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Which aortic valve prosthesis I would implant on myself?

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Which aortic valve prosthesis I would implant on myself?

Gabriele Di Giammarco, MD, and Daniele Marinelli, MD

In reading the article by Schnittman and colleagues1in this issue of the Journal, the first question that came to our minds was, ‘‘Which prosthesis would I choose to replace my aortic valve?’’

This question comes to the surgeon’s mind whenever he or she talks to a young patient and tries to explain, in the most understandable words, the potential benefits and dis-advantages of a biologic versus a mechanical prosthesis. This discussion, as Schnittman and colleagues1 correctly state, is conducted without reasonable evidence from the literature that can guide surgeons and patients in their deci-sion making. The crucial and most important aspect of the article of Schnittman and colleagues1is to give answers to this question.

In the recent (2017) American Heart Association and American College of Cardiology focused update of their 2014 guideline for the management of patients with valvular heart disease, patients’ preference to avoid long-term oral anticoagulation required for mechanical valves is confirmed as a class I recommendation.2

The crucial distinctions that factor into the choice be-tween a bioprosthesis and a mechanical valve are the risk of reintervention seen with the former and the need for an indefinite oral anticoagulant therapy and its potential com-plications associated with the latter. Moreover, the need for oral anticoagulation is the most disabling aspect of the use of mechanical prostheses, especially in young patients, as represented in this study of Schnittman and colleagues.1

Another fundamental distinction with a mechanical pros-thesis is the necessity to change lifestyle (pregnancy, sport, work activity, continuous monitoring of anticoagulation therapy, and so on). Late after aortic valve replacement with a mechanical prosthesis, patients have been reported to have a worse physical component score of their 12-Item Short Form Survey health status quality of life instru-ment relative to those who received a bioprosthesis.3 In addition, those with a mechanical valve had a higher nega-tive perception of their ability to work, advance in their career, and receive an appropriate income, with an odds ra-tio of 2.2. The rate of disability was significantly higher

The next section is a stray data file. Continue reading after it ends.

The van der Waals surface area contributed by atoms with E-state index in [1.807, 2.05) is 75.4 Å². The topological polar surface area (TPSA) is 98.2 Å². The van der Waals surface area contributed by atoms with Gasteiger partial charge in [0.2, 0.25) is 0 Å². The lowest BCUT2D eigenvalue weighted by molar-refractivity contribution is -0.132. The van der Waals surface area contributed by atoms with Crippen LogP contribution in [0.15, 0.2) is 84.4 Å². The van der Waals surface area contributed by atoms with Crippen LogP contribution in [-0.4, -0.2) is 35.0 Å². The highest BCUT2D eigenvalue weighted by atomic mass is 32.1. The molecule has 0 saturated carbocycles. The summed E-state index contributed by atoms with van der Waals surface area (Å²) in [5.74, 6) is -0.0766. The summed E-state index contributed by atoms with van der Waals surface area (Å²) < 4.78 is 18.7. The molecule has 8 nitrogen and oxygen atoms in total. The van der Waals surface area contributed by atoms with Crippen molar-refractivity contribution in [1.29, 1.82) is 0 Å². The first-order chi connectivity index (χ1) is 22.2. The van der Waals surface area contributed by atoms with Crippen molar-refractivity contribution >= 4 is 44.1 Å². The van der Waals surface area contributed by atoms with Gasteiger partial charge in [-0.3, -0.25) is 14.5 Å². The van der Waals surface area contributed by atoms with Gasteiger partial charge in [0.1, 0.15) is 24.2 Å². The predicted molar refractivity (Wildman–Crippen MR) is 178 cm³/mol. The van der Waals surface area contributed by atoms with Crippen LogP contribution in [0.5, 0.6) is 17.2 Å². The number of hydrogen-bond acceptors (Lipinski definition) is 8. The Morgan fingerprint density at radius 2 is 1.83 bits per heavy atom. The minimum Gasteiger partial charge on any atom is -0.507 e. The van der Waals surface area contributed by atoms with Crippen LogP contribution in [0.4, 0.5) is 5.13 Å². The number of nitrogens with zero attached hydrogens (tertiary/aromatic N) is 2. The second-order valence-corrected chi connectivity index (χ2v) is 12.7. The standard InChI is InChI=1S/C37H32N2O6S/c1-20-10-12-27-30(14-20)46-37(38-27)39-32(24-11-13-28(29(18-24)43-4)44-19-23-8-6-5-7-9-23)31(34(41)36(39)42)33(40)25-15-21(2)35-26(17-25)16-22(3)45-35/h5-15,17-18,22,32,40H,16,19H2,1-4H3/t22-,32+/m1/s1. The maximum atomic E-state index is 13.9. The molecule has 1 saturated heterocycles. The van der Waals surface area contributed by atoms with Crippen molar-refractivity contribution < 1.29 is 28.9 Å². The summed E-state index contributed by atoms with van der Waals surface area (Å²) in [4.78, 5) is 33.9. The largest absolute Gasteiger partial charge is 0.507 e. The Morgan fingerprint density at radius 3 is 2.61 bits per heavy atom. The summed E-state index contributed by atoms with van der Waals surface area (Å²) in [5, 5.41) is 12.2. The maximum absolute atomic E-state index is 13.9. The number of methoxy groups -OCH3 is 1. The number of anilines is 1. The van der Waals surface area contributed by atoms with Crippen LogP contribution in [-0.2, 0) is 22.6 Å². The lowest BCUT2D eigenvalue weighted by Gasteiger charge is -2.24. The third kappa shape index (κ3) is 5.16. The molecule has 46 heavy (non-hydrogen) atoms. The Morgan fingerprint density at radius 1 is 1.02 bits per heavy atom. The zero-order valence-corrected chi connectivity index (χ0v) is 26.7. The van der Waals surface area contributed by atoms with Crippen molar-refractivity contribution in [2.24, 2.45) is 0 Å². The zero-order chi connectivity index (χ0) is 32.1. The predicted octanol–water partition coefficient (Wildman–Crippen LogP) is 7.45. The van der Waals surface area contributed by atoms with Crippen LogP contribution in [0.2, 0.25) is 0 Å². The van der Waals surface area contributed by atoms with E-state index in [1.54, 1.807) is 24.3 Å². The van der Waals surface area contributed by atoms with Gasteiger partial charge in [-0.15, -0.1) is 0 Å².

among patients who underwent an aortic valve replacement with a mechanical valve than among those who received a bioprosthetic valve, with an odds ratio of 2.8.3

Another interesting issue is compliance with oral antico-agulation therapy. One of the most important risk factors for low therapeutic adherence to oral anticoagulation is age younger than 55 years.4 Other considerations are also important in the choice of prosthesis, especially the recent availability of transcatheter treatment of degenerated bioprostheses.

The article by Schnittman and colleagues1contributes to illuminating the darkness and decreasing the doubts of sur-geons and patients about the choice of prosthesis. This in-formation may inform the choice, with the target of ensuring the optimal quality of life for the patient.

References

1.Schnittman S, Adams DH, Itagaki S, Toyoda N, Egorova NN, Chikwe J. Bio-prosthetic aortic valve replacement: revisiting prosthesis choice in patients younger than 50 years old. J Thorac Cardiovasc Surg. 2018;155:539-47.e9. 2.Nishimura RA, Otto CM, Bonow RO, Carabello BA, Erwin JP III, Fleisher LA,

et al. 2017 AHA/ACC focused update of the 2014 AHA/ACC guideline for the management of patients with valvular heart disease: a report of the American Col-lege of Cardiology/American Heart Association Task Force on Clinical Practice Guidelines. Circulation. 2017;135:e1159-95.

3.Ruel M, Kulik A, Lam BK, Rubens FD, Hendry PJ, Masters RG, et al. Long-term outcomes of valve replacement with modern prostheses in young adults. Eur J Cardiothorac Surg. 2005;27:425-33; discussion 433.

4.Johnston JA, Cluxton RJ Jr, Heaton PC, Guo JJ, Moomaw CJ, Eckman MH. Pre-dictors of warfarin use among Ohio Medicaid patients with new-onset nonvalvular atrial fibrillation. Arch Intern Med. 2003;163:1705-10.

From the Department of Cardiac Surgery, Universita degli Studi ‘‘G. D’Annunzio’’ Chieti-Pescara, Chieti, Italy. Disclosures: Authors have nothing to disclose with regard to commercial support.

Received for publication Aug 22, 2017; revisions received Sept 1, 2017; accepted for publication Sept 12, 2017; available ahead of print Oct 10, 2017.

Address for reprints: Gabriele Di Giammarco, MD, Universita degli Studi ‘‘G. D’Annunzio Chieti-Pescara, Via dei Vestini, SNC 66100, Chieti, Italy (E-mail:gabrieledigiammarco57@gmail.com).

J Thorac Cardiovasc Surg 2018;155:548 0022-5223/$36.00

CopyrightÓ 2017 by The American Association for Thoracic Surgery

https://doi.org/10.1016/j.jtcvs.2017.09.056

Gabriele Di Giammarco, MD (right), and Daniele Ma-rinelli, MD (left).

Central Message

The quality of life has gained greater impor-tance relative to the risk of a repeated proced-ure. This aspect has much influence nowadays in choosing the aortic valve prosthesis.

See Article page 539.

548 The Journal of Thoracic and Cardiovascular SurgerycFebruary 2018

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